Although officially dedicated on Saturday, February 7, 1942, operations on Minter Field actually began in June of 1941 when the post was garrisoned by only a small guard unit. The base commander, Colonel Carl Pyle, established his headquarters on the Bakersfield Junior College campus in the city while base personnel camped out in temporary quarters scattered from Bakersfield to Wasco, located some fifteen miles to the northwest of Minter Field.
By early August, 1941, multiple units began moving onto the field as construction of wooden buildings accelerated. In the beginning, the airport was known as Lerdo Field because of its close proximity to the highway of the same name. In October of 1941, the Minter Sub-Depot was established as a branch of the Sacramento Air Depot.
The field was named in honor of First Lieutenant Hugh C. Minter, a member of the locally prominent Minter family. The Lieutenant, a WWI veteran, was killed in a mid-air collision over March Field in July, 1932. Members of the Minter family are still active in the Museum today.
In April of 1942, contracts for the construction of more than 65 on-base buildings were let while the constantly increasing numbers of cadets were housed in a large tent city erected as temporary shelter. By July of 1942, Minter Field had become the largest training base of its type on the West Coast, with nine auxiliary landing fields located in Delano, Lost Hills, Dunlap, Pond, Wasco, Famosa, Semi-Tropic, and Minter No. 1 & No. 2. During the course of the War, more than 11,000 Army Air Corps Cadets graduated from Minter Field, deploying around the world to fly in all theaters of operations.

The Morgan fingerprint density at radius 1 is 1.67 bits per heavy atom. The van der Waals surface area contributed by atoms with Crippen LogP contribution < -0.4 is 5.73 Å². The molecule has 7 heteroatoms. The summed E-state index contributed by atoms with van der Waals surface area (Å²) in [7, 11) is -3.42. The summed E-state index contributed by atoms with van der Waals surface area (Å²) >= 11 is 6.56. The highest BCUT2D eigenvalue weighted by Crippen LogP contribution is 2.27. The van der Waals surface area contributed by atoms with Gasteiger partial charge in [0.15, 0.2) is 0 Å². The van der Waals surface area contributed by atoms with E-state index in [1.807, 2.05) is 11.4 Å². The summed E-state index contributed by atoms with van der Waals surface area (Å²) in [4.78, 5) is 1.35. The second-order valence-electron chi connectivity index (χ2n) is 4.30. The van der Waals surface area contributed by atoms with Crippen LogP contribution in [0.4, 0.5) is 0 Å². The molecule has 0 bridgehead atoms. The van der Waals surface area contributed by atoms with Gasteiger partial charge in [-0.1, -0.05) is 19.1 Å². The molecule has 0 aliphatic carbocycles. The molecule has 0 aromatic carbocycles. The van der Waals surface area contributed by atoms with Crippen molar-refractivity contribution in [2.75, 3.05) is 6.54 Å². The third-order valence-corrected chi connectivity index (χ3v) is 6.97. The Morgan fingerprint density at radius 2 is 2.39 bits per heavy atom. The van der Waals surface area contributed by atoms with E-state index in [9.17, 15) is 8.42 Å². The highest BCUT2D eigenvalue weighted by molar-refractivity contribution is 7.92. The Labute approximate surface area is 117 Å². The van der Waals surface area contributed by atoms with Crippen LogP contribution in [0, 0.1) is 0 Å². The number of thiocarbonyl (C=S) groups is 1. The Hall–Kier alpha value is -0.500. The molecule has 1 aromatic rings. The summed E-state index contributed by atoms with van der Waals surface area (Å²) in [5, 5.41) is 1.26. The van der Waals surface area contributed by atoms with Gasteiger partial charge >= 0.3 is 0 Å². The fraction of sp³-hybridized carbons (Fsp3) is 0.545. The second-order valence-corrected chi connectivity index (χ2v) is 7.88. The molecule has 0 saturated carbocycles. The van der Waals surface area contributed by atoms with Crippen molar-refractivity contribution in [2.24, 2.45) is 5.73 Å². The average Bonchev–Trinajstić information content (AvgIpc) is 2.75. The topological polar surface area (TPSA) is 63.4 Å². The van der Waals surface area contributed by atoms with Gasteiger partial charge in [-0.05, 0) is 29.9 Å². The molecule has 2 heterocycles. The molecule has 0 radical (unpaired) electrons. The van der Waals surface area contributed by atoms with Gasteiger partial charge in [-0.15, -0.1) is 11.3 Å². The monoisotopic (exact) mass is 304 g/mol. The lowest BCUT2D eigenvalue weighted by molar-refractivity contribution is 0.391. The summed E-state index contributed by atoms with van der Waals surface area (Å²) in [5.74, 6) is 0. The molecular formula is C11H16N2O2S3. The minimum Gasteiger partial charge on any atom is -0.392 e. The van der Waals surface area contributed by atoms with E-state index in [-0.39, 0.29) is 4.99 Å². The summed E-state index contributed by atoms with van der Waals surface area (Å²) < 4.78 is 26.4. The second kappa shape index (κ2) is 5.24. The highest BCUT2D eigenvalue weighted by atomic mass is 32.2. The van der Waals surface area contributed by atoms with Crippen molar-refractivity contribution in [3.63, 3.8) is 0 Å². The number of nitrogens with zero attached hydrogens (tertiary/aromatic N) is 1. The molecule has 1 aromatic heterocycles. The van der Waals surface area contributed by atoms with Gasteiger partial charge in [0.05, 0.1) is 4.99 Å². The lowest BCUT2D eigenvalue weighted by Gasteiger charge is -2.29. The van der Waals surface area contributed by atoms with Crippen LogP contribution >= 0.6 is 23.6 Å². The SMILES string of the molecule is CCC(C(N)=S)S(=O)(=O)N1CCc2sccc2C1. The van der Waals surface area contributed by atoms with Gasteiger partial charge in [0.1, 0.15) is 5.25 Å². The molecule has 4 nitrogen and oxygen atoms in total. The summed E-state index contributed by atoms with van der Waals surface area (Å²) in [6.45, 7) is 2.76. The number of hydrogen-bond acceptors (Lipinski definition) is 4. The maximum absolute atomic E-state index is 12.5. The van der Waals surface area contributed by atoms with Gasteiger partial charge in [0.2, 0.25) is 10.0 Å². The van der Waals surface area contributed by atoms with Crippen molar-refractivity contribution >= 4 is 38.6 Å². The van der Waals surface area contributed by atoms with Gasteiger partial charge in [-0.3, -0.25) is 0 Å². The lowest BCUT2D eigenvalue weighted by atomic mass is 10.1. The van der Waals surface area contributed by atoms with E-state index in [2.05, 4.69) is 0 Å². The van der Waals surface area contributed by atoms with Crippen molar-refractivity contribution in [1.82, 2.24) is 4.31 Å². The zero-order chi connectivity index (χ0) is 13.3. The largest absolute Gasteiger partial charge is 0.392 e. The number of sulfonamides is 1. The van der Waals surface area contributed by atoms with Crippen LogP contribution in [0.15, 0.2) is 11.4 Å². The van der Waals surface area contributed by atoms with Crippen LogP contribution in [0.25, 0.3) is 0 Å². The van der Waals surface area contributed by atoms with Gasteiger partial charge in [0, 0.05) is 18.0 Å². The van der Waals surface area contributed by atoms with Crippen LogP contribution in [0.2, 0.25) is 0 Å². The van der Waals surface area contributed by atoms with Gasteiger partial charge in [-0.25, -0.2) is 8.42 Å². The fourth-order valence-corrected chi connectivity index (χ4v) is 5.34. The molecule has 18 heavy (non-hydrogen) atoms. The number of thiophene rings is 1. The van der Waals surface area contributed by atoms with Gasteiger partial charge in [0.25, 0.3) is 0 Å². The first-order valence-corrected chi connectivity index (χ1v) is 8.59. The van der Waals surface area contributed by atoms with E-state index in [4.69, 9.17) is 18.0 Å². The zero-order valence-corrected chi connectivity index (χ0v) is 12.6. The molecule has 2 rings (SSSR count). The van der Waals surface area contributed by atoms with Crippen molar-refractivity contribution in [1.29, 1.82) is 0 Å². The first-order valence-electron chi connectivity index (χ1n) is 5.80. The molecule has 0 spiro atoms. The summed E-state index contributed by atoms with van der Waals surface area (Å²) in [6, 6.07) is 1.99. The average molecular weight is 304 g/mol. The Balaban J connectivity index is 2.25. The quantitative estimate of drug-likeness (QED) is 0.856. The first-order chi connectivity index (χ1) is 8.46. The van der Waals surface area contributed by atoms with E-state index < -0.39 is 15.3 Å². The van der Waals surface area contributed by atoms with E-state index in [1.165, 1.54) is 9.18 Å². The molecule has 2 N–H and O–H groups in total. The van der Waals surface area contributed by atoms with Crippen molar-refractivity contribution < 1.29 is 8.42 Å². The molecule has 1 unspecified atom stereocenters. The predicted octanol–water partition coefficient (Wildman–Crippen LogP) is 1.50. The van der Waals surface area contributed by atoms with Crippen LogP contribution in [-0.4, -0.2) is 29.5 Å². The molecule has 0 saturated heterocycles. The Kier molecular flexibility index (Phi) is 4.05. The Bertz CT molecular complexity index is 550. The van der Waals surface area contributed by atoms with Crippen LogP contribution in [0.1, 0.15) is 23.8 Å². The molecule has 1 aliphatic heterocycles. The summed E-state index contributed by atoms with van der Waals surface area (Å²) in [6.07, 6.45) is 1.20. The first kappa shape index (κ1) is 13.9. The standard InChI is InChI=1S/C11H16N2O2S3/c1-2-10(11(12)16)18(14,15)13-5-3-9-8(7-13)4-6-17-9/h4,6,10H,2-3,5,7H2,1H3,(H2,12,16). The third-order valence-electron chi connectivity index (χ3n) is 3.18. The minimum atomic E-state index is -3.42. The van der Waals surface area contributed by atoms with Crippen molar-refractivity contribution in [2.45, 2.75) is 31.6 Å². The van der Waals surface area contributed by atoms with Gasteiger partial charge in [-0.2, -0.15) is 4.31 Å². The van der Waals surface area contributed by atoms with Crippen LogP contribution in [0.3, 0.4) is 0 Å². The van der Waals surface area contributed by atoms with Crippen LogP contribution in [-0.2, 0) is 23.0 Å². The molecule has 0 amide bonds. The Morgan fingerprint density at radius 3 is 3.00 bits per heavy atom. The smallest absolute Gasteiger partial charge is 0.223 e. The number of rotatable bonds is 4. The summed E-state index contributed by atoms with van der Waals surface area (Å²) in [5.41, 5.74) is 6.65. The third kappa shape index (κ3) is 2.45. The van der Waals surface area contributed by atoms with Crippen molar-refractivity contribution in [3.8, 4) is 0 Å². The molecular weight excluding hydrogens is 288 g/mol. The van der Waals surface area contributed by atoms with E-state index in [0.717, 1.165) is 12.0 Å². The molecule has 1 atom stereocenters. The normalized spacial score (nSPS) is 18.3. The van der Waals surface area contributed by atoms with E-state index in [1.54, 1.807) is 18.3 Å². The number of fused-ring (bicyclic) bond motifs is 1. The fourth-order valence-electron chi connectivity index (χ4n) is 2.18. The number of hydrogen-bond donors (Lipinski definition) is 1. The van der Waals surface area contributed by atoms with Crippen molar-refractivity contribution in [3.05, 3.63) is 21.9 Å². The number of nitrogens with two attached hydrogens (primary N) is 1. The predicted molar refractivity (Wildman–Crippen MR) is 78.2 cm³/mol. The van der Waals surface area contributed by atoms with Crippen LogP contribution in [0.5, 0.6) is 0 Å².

The principle training aircraft was the Consolidated Vultee Valiant, affectionately known as the "Vultee Vibrator", powered by a 450 HP Pratt & Whitney Wasp R985 nine-cylinder radial. The aircraft had fixed gear and Hamilton-Standard two speed props.
Other training aircraft included the Cessna UC-78 Bobcat, also known as the "Bamboo Bomber" because of its extensive use of lightweight wood in the fuselage and wings. The Cessna was a twin-engine "Light Personnel Transport" and advanced trainer. Aircraft also seen on the field during WWII included the AT-6 Texan trainer, B-25 Mitchell twin-engine bomber, and P-38 Lightning, as well as other widely used fighter, bomber and observation craft.

Copyright © 2006-21 Claud "Sonny" Rouch, all rights reserved. Website by OACYS Technology. Cover photo by Roberts Engineering.